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Posts Tagged ‘hydrogen sulfide’

How a Laboratory Can Help You Identify Problem Chinese Drywall

Tuesday, April 6th, 2010

by Alyson Fortune, Air Quality Scientist; Michael Tuday, Director of R&D; Nicole Pannone, Air Service Specialist

Identify Problem Chinese Drywall

For the past four years, the U.S. Consumer Product Safety Commission (CPSC) has been receiving complaints from homeowners regarding corrosion and odors in their homes linked to imported drywall. The problem drywall, which was installed in homes between 2004 and 2007 and is commonly referred to as “Chinese drywall,” has resulted in more than 2,500 complaints to the CPSC. The complaints originated from homeowners primarily in the southeastern part of the United States, but have since been reported throughout the country.

Homeowners have linked their Chinese drywall to corrosion in their air conditioner coils, corrosion in copper wiring, and emission of foul odors. The odors have been described as smelling like rotten eggs, burnt matches, and other sulfurous smells.

Chinese Drywall Columbia Analytical has been studying this issue and testing both foreign and domestic drywall samples since February 2008. Laboratory tests have been developed to aid in the identification of defective drywall products. These tests may be used to verify visual home inspections and determine if corrosion effects are from drywall and not from other household items, such as carpets, cleaners, paints, or personal care products.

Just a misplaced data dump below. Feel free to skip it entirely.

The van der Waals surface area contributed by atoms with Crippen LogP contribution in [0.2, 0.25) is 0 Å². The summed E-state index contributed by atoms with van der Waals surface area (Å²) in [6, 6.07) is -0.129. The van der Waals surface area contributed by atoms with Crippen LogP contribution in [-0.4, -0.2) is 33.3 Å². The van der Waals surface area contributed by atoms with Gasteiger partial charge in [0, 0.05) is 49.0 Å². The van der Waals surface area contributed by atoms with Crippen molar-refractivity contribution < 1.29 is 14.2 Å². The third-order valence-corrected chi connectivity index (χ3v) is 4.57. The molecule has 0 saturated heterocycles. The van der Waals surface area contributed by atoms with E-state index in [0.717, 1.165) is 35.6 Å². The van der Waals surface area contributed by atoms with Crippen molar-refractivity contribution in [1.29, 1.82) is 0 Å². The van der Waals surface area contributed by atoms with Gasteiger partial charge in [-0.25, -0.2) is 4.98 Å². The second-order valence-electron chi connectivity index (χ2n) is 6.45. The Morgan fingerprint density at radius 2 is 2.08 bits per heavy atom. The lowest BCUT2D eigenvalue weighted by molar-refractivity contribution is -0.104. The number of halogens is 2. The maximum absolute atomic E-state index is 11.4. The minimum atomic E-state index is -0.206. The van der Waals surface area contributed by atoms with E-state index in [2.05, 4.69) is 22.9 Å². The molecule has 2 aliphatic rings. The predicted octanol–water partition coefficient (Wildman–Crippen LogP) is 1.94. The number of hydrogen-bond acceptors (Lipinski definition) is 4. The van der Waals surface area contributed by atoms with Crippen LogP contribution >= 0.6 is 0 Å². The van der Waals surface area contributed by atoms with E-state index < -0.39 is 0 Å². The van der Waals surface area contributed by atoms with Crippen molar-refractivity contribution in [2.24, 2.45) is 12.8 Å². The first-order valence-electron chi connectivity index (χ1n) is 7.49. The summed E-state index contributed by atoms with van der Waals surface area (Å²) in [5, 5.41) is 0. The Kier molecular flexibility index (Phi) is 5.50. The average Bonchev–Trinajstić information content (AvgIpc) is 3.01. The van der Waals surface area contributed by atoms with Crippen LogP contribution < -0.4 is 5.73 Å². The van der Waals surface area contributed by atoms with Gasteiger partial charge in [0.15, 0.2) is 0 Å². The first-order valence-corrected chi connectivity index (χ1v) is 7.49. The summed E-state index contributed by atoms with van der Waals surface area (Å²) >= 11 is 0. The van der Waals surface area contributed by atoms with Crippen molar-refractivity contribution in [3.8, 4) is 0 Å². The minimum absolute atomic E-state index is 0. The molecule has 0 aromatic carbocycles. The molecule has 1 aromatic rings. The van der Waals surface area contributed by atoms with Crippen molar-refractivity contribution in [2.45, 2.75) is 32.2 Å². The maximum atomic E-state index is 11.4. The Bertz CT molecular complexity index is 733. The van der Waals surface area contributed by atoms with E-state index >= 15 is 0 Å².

This article presents a chronology of how Columbia Analytical established their test methods for determining problem drywall and how each of the issues that arose was resolved with a laboratory solution.

See Chinese drywall lab tests and results…

Hydrogen Sulfide to be Reported for Toxic Release Inventory

Monday, March 29th, 2010

Hydrogen SulfideEPA has announced plans to require reporting for hydrogen sulfide (H2S) and is accepting public comments until April 27, 2010. Under the Toxic Release Inventory (TRI) requirements of the Emergency Planning and Community Right-to-Know Act (EPCRA), the EPA will require H2S reporting estimates of all on-site releases and off-site transfers for disposal by each facility that meets the manufacture thresholds for hydrogen sulfide. Manufacturing limits for H2S emissions are 25,000 pounds per year, process limits are 25,000 pounds per year, and “other” use is 10,000 pounds per year.

Read more about hydrogen sulfide…